How about an Alpine GTA or its later successor, the A610? This, my friend, is an interesting car. And a rad one. Built by Renault’s Alpine brand from the mid-1980s to mid-1990s, it was made to compete with Porsches in its day, and it... well, it probably fell short of that goal. But! It’s wonderful in so many ways. It has striking looks. The interior is posh and comfortable. It’s got a back seat, unlike so many sports cars. The engine is in the REAR where it BELONGS on a car, and later ones packed the best version of the ubiquitous PRV V6 there ever was—a 3.0-liter turbo with 250 horsepower. And it can be had with a true manual gearbox. These are rare, but as such, I guarantee it will garner you some truly rad attention at the next car show you attend.
I found you one for sale in Canada with 73,000 kilometers for just $16,900. That’s way under your budget, and you can spend the rest on parts and repairs. Go live the Alpine life and never look back.
You want a car that looks like a door-stopper, Derek. A wedge that drives itself (heh) between you and all of your other sensible, car-owning sheeple-friends. What you need is a Lotus Esprit Turbo.
I’m aware that Lotus eventually went to a V8 with the Esprit, but the ‘80's 2.2-liter four-cylinder Turbo is the one you want, with about 280 horsepower available on overboost. Look at the decals! Experience the lag! Be blinded by the window louvers! This is what it’s about, my friend.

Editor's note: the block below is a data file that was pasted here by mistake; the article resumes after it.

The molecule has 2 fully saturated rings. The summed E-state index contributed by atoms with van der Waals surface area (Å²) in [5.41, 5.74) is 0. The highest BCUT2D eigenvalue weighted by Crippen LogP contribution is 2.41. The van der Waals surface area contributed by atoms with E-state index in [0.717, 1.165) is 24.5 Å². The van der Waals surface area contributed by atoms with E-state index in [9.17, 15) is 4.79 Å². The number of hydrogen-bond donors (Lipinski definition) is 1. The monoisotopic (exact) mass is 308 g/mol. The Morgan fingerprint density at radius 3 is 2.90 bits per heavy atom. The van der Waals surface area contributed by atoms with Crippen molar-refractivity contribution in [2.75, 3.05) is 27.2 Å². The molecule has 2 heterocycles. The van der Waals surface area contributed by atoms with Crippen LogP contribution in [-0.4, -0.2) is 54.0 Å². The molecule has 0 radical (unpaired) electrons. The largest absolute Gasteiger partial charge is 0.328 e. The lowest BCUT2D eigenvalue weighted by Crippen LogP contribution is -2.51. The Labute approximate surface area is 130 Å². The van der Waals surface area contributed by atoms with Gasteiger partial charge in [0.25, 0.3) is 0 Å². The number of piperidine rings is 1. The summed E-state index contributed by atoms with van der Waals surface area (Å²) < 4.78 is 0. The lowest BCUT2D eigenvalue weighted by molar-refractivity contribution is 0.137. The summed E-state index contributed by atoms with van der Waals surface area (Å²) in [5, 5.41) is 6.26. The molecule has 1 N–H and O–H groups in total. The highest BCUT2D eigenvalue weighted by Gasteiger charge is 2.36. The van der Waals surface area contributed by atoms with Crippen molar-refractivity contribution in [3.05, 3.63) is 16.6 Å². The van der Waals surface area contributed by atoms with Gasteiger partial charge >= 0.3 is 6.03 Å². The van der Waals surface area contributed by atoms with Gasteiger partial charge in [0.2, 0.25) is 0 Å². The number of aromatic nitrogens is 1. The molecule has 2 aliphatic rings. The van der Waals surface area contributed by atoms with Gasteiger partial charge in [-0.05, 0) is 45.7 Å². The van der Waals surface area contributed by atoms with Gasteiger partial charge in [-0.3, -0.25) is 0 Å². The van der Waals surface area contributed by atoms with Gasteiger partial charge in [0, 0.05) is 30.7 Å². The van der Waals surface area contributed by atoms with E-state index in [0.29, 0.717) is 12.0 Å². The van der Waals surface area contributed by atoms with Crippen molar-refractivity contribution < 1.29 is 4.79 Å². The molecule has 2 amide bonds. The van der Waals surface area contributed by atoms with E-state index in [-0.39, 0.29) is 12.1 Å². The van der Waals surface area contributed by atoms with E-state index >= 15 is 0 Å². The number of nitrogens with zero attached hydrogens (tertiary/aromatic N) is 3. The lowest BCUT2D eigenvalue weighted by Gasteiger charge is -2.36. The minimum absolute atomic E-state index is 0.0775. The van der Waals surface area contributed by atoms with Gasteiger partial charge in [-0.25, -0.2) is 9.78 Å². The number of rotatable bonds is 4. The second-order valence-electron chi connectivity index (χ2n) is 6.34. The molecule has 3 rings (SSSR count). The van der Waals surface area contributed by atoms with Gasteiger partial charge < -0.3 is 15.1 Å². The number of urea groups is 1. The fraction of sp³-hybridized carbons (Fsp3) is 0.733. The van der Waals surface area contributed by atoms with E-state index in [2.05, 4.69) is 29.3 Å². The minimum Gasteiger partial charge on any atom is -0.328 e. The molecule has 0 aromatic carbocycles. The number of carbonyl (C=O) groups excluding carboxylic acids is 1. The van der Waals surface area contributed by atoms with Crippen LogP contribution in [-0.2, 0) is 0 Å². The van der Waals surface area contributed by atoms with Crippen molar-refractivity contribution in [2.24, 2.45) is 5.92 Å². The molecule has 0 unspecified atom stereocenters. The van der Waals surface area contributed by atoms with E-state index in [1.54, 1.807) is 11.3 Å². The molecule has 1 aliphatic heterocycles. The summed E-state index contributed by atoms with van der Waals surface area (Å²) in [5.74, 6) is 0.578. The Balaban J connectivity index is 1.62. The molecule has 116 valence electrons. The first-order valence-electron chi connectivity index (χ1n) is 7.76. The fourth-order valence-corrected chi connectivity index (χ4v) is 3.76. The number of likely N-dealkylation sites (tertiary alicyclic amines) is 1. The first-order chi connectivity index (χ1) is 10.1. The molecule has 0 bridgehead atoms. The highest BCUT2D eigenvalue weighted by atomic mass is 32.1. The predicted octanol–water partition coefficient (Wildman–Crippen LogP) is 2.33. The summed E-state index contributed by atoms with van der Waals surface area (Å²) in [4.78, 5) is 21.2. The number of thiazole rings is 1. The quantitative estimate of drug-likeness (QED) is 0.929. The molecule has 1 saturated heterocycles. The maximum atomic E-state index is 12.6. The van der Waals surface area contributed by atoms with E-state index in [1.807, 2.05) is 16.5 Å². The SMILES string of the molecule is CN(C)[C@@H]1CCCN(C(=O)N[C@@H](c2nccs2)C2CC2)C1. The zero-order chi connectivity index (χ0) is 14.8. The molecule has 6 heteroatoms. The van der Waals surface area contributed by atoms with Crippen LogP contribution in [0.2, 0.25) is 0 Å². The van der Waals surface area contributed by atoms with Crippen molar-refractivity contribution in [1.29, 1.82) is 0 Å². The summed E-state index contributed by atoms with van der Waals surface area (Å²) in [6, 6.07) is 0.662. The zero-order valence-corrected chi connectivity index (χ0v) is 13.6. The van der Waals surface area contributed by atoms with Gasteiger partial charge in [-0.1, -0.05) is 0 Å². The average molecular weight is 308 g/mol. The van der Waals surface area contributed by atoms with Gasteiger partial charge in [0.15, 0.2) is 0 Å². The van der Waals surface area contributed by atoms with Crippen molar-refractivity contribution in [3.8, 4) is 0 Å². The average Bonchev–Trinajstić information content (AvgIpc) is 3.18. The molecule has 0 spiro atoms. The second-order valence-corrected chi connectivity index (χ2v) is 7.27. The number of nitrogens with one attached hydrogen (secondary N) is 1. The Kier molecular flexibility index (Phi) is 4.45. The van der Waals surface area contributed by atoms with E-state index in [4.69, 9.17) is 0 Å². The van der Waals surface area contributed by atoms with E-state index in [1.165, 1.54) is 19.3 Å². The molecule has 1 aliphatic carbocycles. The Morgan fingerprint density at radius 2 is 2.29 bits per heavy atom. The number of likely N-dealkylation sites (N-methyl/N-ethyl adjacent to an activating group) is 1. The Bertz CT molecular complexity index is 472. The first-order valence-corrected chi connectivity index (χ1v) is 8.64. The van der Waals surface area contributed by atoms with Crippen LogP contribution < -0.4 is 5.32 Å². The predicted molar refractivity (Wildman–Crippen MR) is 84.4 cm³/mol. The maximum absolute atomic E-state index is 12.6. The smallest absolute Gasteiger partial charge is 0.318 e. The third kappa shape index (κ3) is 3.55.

Will absolutely everything go wrong with the Turbo Esprit? Most likely, considering that it is a Lotus. But consider everyone else who has Porsches, Lamborghinis and Ferraris from the ‘80's and ‘90's. You don’t really see many Esprits around, do you? No sacrifice, no return. Plus, it was re-designed by Peter Stevens, who went on to do the McLaren F1.
That should be all the reason you need.
Here, I found you a red one with under 50,000 miles for $21,900.
(For what it’s worth I also suggest a Mercedes-Benz R129 SL; there are a lot of cars to choose from here and the staff got into a big fight about what to pick.)
Yes, yes, the cars of Europe in this time period are wonderful expressions of automotive engineering. They are charming and classy and (with the exception of the Esprit) probably not made by people who were completely toasted on the assembly line.
But screw Europe. Buy this Viper.
I know that you specifically said that you don’t want a bad interior in your car, but you’re not really going to get a good interior in even the best-condition Viper on the market. Dodge was making its plastics out of melted-down Playmobil sets that washed up on the Detroit river at the time.
But the rest of the ethos of the time period was present. Dodge had clawed its way out of a financial hole with K Cars and the minivan, and it was on a brief high point. That’s why the world was blessed with a stupid, loud, awesome, joyous V10 sports car, with plastic windows and chrome wheels.
This 1993 car is for sale in dry Arizona for $31,500. It’s either highlighter green or some kind of pale yellow. Walking up to it with keys in hand must be some kind of pump-me-up. Getting into a yellow Viper is like getting slapped around before getting into the boxing ring, just psyching you up.
Catch a flight down to this thing and road trip it back through the expanses of the West. You won’t regret it, so long as you bring earplugs.